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well potted with deep rounded sides rising to an everted rim supported on a tall hollow foot slightly flaring at the base, the interior inscribed in the centre in underglaze blue with a six-character reign mark in a double ring, the sides decorated in anhua ('hidden decoration') with a pair of striding dragons both moving in a counter-clockwise direction, the exterior painted in deep cobalt blue with a pair of sinuous five-clawed dragons in mutual pursuit, one with its head turned back, the other with its head looking forward, above a band of jagged rocks and reserved against a ground of pale blue pencilled, turbulent waves, the stem similarly decorated with five jagged rocks rising from the base set against a pale blue wave ground
Xuande: Majestic Dragon in Calm Waters
This exquisite dragon design, with deep blue animals emerging from watery-blue waves, is one of the most successful and pleasing of the many different dragon designs devised for the court at the Jingdezhen imperial kilns. The motif of dragons among waves lends itself to this colouration, as the dragon - like water - is associated with the colour blue (qing in Chinese). Versions with this distinct shading, which are probably among the most ambitious, were achieved only in the Xuande reign (AD 1426-35). The Xuande period is notable for a change in painting style from the bold and often large-scale paintings of the Yongle reign (AD 1403-24) to a delicate painting manner executed with a fine brush.
To create shading with the cobalt-blue pigment, like with black ink in painting on silk or paper, had been attempted since the Yuan dynasty (AD 1279-1368); but to achieve such evenness required a cobalt solution of consistent quality and demanded rigorous control of the brush in painting and of the kiln atmosphere in firing. All this may have proven so difficult that it was never again employed in this dramatic way, either before or after the Xuande reign. Even in the Chenghua reign (AD 1465-87), when similar designs were still produced, the distinctive contrast was already lost; see, for example, a bowl of Chenghua mark and period with dragons against waves in the Idemitsu Museum of Arts, Tokyo, included in the exhibition Imperial Porcelain: Recent Discoveries of Jingdezhen Ware, Museum of Oriental Ceramics, Osaka, 1995, cat. no. 228 (fig. 1). Nor was this style revived in the Qing dynasty (AD 1644-1911), when so much early Ming porcelain was recreated.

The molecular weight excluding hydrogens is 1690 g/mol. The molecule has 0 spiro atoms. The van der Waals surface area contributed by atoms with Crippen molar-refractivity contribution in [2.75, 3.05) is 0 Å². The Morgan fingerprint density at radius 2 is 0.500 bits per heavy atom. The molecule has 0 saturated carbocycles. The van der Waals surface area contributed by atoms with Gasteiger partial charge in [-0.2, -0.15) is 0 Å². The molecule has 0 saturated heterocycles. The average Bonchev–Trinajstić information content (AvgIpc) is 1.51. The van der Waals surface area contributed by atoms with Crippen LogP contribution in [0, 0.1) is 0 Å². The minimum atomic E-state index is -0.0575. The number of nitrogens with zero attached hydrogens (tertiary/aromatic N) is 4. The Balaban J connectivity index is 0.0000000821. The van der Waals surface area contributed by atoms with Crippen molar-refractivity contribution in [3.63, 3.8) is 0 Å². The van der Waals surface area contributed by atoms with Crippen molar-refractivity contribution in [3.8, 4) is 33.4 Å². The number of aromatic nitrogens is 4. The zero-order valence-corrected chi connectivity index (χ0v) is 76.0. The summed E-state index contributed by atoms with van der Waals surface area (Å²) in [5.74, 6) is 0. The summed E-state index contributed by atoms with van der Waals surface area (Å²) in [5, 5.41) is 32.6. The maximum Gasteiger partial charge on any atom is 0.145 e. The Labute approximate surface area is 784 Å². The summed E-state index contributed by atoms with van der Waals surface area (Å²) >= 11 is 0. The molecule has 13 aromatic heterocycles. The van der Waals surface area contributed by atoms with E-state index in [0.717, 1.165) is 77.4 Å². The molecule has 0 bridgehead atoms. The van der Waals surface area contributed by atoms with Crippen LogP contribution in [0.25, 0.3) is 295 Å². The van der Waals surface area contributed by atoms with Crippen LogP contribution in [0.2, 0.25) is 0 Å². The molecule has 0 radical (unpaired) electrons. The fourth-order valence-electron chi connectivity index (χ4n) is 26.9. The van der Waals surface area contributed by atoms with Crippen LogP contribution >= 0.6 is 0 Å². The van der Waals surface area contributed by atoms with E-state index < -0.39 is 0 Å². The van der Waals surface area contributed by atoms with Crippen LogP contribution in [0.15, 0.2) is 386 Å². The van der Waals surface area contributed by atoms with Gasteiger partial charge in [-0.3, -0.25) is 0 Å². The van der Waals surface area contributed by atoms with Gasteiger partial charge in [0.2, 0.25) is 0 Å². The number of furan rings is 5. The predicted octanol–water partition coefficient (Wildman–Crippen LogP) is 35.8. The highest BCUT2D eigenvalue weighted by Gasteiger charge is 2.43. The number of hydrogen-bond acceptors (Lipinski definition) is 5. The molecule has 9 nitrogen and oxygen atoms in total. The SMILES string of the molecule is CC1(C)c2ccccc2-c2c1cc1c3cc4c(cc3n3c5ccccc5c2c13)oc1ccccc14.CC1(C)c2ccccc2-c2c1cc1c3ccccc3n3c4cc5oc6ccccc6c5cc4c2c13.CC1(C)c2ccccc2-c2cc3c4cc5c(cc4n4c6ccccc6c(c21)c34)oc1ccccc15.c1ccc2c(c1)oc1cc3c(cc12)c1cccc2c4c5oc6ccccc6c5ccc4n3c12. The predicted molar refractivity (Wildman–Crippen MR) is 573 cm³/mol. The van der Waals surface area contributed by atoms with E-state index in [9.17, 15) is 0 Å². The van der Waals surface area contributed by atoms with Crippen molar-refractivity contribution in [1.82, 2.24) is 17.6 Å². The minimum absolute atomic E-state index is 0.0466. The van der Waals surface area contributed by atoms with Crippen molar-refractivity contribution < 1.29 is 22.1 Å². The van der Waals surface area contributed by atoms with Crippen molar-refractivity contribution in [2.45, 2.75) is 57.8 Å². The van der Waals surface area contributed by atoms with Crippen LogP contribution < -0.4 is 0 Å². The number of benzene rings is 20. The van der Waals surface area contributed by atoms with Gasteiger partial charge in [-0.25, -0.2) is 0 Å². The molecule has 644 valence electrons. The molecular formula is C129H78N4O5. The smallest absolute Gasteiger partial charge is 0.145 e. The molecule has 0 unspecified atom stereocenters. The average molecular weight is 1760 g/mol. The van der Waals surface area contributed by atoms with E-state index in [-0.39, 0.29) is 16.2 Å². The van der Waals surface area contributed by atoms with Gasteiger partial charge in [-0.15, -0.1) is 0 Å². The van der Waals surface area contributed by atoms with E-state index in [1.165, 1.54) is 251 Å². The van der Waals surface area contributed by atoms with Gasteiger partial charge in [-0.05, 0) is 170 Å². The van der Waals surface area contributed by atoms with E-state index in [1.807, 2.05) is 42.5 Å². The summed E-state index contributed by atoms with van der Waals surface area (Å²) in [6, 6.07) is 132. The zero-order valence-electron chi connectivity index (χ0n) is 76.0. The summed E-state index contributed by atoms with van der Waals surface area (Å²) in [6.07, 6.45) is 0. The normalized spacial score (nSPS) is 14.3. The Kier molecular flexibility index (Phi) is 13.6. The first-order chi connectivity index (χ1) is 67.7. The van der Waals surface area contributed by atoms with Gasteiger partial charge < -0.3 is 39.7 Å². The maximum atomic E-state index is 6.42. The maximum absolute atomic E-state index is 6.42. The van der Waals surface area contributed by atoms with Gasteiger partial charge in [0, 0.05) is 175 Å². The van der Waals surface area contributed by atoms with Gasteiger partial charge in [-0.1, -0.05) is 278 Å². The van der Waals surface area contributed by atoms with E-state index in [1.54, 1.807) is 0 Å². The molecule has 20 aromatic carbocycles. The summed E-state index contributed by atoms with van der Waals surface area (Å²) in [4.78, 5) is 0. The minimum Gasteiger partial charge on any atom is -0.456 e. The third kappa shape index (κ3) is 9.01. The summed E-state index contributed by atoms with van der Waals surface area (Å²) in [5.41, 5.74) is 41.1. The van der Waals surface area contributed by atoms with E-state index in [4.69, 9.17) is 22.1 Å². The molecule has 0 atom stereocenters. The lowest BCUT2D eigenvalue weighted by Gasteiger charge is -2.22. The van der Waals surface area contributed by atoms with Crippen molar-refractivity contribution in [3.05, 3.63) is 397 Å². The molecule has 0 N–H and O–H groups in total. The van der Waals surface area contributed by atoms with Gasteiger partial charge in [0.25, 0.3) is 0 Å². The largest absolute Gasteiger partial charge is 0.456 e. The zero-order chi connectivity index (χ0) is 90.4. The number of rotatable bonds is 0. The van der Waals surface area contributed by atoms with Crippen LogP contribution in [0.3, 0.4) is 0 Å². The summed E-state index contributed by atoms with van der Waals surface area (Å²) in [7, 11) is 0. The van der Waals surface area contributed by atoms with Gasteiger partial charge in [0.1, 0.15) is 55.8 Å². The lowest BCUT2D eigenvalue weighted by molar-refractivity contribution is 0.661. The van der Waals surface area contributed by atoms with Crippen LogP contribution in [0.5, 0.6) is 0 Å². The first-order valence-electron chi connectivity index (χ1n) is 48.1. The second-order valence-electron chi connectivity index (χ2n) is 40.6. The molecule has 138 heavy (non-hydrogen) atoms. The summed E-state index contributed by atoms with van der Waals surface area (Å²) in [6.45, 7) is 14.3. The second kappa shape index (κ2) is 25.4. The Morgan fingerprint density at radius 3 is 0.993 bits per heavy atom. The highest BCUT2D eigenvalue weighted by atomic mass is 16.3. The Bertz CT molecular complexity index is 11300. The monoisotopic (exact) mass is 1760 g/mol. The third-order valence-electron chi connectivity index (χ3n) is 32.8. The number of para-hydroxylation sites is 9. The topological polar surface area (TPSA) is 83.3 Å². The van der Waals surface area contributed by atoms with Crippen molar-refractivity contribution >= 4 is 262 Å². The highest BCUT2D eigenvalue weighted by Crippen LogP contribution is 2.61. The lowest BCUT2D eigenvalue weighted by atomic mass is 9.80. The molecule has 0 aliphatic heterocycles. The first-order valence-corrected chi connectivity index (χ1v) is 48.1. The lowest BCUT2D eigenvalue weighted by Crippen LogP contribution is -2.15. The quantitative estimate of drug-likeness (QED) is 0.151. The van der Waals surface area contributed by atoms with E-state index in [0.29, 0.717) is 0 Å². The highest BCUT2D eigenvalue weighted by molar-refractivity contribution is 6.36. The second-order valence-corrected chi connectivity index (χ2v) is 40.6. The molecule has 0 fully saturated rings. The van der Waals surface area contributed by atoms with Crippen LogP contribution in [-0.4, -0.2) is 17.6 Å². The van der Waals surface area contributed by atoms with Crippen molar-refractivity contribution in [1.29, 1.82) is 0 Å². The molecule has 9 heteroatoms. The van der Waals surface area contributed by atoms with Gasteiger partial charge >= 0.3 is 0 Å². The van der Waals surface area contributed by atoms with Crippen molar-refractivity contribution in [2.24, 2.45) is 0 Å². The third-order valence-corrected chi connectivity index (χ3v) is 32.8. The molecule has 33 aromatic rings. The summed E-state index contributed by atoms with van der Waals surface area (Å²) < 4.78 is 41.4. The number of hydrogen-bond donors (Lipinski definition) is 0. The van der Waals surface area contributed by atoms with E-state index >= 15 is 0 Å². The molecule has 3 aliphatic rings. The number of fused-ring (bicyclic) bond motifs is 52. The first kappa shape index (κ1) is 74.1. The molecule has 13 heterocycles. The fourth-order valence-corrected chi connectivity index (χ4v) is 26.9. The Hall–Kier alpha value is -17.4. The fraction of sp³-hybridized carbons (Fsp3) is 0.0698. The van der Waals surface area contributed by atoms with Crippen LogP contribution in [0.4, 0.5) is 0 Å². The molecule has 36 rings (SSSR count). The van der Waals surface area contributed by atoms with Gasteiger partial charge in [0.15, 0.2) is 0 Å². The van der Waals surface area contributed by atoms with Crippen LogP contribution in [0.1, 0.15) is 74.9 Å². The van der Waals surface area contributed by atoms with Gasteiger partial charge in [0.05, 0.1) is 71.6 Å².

Only three other Xuande stembowls of this exact design and four examples of a close variant are recorded, mostly in museum collections. A very similar piece in the Capital Museum, Beijing, is illustrated in Shoudu Bowuguan cang ci xuan [Selection of porcelains from the Capital Museum], Beijing, 1991, pl. 101; another in the National Museum of China, Beijing, is published in Zhongguo Guojia Bowuguan guancang wenwu yanjiu congshu / Studies on the Collections of the National Museum of China. Ciqi juan [Porcelain section]: Mingdai [Ming dynasty], Shanghai, 2007, pl. 40; and a third, illustrated in Adrian M. Joseph, Ming Porcelains. Their Origins and Development, London, 1971, pl. 28, was sold twice in these rooms, 24th November 1981, lot 65 and 20th May 1986, lot 15.
A variant of the design has fewer rocks around the foot and a narrow wave border running around the base. A piece of that pattern in the Palace Museum, Beijing, is published in Geng Baochang, ed., Gugong Bowuyuan cang Ming chu qinghua ci [Early Ming blue-and-white porcelain in the Palace Museum], Beijing, 2002, vol. II, pl. 159 (fig. 2); one in the National Palace Museum, Taiwan, is illustrated in Mingdai Xuande guanyao jinghua tezhan tulu / Catalogue of the Special Exhibition of Selected Hsüan-te Imperial Porcelains of the Ming Dynasty, Taipei, 1998, cat. no. 108; one, apparently lacking the anhua inside, is in the Musée Guimet, Paris, from the Grandidier collection, see Oriental Ceramics: The World's Great Collections, Tokyo, New York, San Francisco, 1980-82, vol. VII, col. pl. 18; and another, sold twice in these rooms, 28th April 1992, lot 32, and 9th October 2007, lot 1552, is now on loan to the Nelson-Atkins Museum of Art, Kansas City, Missouri, from the Xiling collection, illustrated in Xiling Collection, n.p., 2011, cat. no. 15 and on the dust jacket.
Stembowls with deep blue dragons on pale blue waves were also made with five or nine smaller animals instead of one large pair; for the former see a piece in the British Museum, London, in Jessica Harrison-Hall, Ming Ceramics in the British Museum, London, 2001, no. 4:14; and one in Taiwan included in the Xuande exhibition 1998, op.cit., cat. no. 109; for the latter, a piece in Toronto in Royal Ontario Museum. The T.T. Tsui Galleries of Chinese Art, Toronto, 1996, pl. 104.
A similar effect, using ultra-pale waves as a backdrop, was also tried on other shapes and designs; a dish with two similar blue dragons among waves on the outside, and a single blue and two anhua dragons inside in the National Palace Museum, Taipei, (fig. 3) was also included in the Xuande exhibition 1998, op.cit., cat. no. 187, together with a stemcup with fabulous sea creatures among pale waves, cat. no. 74, both of Xuande mark and period. Fragmentary stemcups with fabulous sea creatures, and bowls with fish among water plants, both with pale wave backgrounds, have also been excavated from the kiln site at Jingdezhen and included in the exhibition Jingdezhen chutu Ming Xuande guanyao ciqi / Xuande Imperial Porcelain Excavated at Jingdezhen, Chang Foundation, Taipei, 1998, cat. nos. 51-1 and 102-1.
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